COVID won’t wilt Marie Curie’s Great Daffodil Appeal

End of life charity, Marie Curie, is calling on people across the East Midlands to step into spring next month by completing a daily 10,000 step challenge to show support for those impacted by death, dying and bereavement.

Kate Harding collects for the Great Daffodil Appeal 2020.
Pictured l-r: Olivia Pradel (niece), Nigel Harding (husband), Kate Harding and Amelie Pradel (niece).
This was a campaign mock-up to be used for the GDA campaign 2020.

Marie Curie’s flagship fundraiser the Great Daffodil Appeal – which is reaching its 35th anniversary next month – has, for the first time, had to cancel all of their iconic public collections for the campaign. The charity is facing a potential loss of over £3 million due to this, but is encouraging the people of the East Midlands to support in a variety of creative ways.

One way the charity is hoping their supporters will back the campaign is by donning their trainers, getting out in the great outdoors every day and walking 10,000 steps. Since The Great Daffodil Appeal began in 1986, the money raised has helped Marie Curie run its essential frontline services providing care and support to people with terminal illnesses and their families across the UK.

The last 12 months have been extremely difficult, as key fundraising events have been cancelled and all of Marie Curie’s charity shops have had to close. Despite the cancelled public collections, the charity is calling on the public to dig deep and donate online, where they can also order their iconic daffodil pins too.

All donations from the Great Daffodil Appeal will ensure that Marie Curie Nurses, doctors and hospice staff can continue working on the frontline throughout the pandemic caring for people at end of life [in their nine hospices and in people’s homes throughout the East Midlands. Last year, the charity saw a 16.5% rise in the number of people they cared for at end of life, compared to 2019 and their support line saw a 20% increase in calls too.

Charlotte Jackson, Marie Curie Fundraising Manager for Central England, said:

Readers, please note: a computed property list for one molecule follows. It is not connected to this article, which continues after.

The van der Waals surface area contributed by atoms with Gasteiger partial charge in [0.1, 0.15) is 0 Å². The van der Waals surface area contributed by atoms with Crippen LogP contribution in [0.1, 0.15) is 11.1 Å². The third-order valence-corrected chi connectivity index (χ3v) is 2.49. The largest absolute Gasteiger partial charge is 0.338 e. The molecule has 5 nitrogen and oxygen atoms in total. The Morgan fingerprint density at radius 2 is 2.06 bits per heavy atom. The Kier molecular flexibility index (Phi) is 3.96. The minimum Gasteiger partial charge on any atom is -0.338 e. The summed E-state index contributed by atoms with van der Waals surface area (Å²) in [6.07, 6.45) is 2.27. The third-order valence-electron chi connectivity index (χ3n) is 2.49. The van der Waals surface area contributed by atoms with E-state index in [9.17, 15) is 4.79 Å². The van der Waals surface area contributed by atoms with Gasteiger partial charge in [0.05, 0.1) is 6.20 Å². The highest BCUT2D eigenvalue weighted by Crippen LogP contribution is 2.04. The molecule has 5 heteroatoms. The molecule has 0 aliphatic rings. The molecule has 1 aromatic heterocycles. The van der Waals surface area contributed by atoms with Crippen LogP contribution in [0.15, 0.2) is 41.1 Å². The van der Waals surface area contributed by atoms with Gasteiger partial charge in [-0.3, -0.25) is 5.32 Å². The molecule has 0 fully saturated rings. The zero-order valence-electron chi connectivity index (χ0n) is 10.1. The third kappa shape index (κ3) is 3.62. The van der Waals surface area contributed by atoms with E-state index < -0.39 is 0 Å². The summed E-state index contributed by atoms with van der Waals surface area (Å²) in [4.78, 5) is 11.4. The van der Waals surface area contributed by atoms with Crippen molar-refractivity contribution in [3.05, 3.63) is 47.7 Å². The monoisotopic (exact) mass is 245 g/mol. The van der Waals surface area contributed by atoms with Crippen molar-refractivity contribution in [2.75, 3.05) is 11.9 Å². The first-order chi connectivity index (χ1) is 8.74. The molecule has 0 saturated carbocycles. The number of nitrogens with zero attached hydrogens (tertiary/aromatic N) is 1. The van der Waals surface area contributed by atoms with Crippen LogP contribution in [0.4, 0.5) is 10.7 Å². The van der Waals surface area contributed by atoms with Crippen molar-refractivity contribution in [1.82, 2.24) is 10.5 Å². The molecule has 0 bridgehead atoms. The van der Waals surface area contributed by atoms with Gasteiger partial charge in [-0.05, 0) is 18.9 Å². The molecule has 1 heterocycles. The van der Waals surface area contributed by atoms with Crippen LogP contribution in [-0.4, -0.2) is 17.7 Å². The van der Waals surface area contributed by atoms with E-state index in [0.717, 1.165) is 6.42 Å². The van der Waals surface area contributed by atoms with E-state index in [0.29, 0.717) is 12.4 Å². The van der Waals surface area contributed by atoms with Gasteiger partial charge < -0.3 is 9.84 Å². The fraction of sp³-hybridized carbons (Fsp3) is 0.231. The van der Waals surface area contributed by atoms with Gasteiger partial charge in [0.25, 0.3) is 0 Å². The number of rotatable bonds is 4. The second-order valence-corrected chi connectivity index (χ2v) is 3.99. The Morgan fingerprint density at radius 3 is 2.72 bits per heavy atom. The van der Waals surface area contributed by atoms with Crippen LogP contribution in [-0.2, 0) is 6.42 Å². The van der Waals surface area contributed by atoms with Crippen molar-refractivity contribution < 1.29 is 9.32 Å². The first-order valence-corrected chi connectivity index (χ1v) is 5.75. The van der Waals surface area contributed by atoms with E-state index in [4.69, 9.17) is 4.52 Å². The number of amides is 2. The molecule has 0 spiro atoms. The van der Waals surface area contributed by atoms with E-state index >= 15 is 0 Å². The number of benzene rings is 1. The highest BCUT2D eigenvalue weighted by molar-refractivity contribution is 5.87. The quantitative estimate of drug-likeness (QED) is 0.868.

“The Great Daffodil Appeal is vitally important to us. Having been held every March for over three decades, this is the first time we’ve had to cancel all of our public collections. This is a huge blow as each volunteer would raise £80 from a collection shift: enough to pay for the equivalent of four hours of nursing care.

“The campaign would normally bring together millions of people across the country to volunteer, fundraise, donate and wear a daffodil and we’re still encouraging people to do this in any way they can in a safe manner.

“Around 300 people a day already miss out on the end of life support they need and we expect this figure to rise as a result of the pandemic, combined with usual winter pressures associated with seasonal flu and the backlog of people who have missed diagnoses. [1]

“In these unprecedented times we need peoples’ support now more than ever. Volunteers play a huge role in helping us raise money, continue our vital work across the East Midlands and ensure Marie Curie Nurses can be there to provide end of life care when people need it.”

Alison Steadman, actor and Marie Curie Ambassador, said:

“I have seen first-hand the incredible difference Marie Curie makes and just how important their work is in caring for people with a terminal illness and their families. The loving care they gave my mum when she was dying is something that I’ll never forget and will always remember. I don’t know how we would have managed as a family without the Marie Curie Nurses and doctors and dread to think about what it would mean if they weren’t there for all the families that need them.

“The work Marie Curie do is needed now more than ever as the Covid pandemic has had a big impact on their ability to fundraise. That is why I’m encouraging people across the whole of the UK to show their support in any way they can in March for this year’s Great Daffodil Appeal. Every donation means that when the time comes, Marie Curie can be there for people and their loved ones when they need it most.”

During the Great Daffodil Appeal the first annual National Day of Reflection will take place. Since the first lockdown began in 2020, millions of people have been bereaved. Join Marie Curie on 23 March, the first anniversary of UK lockdown, for a day to reflect and commemorate this tragic loss of life.

For more information on how to fundraise, donate or set up a virtual collection, visit: www.mariecurie.org.uk/daffodil

1 Based on the estimated number of people dying with palliative care need, a quarter of those would be potentially missing out on a palliative approach (1 in 4 estimate: LSE)

https://www.mariecurie.org.uk/globalassets/media/documents/policy/campaigns/equity-palliative-care-uk-report-full-lse.pdf

Nottingham Local News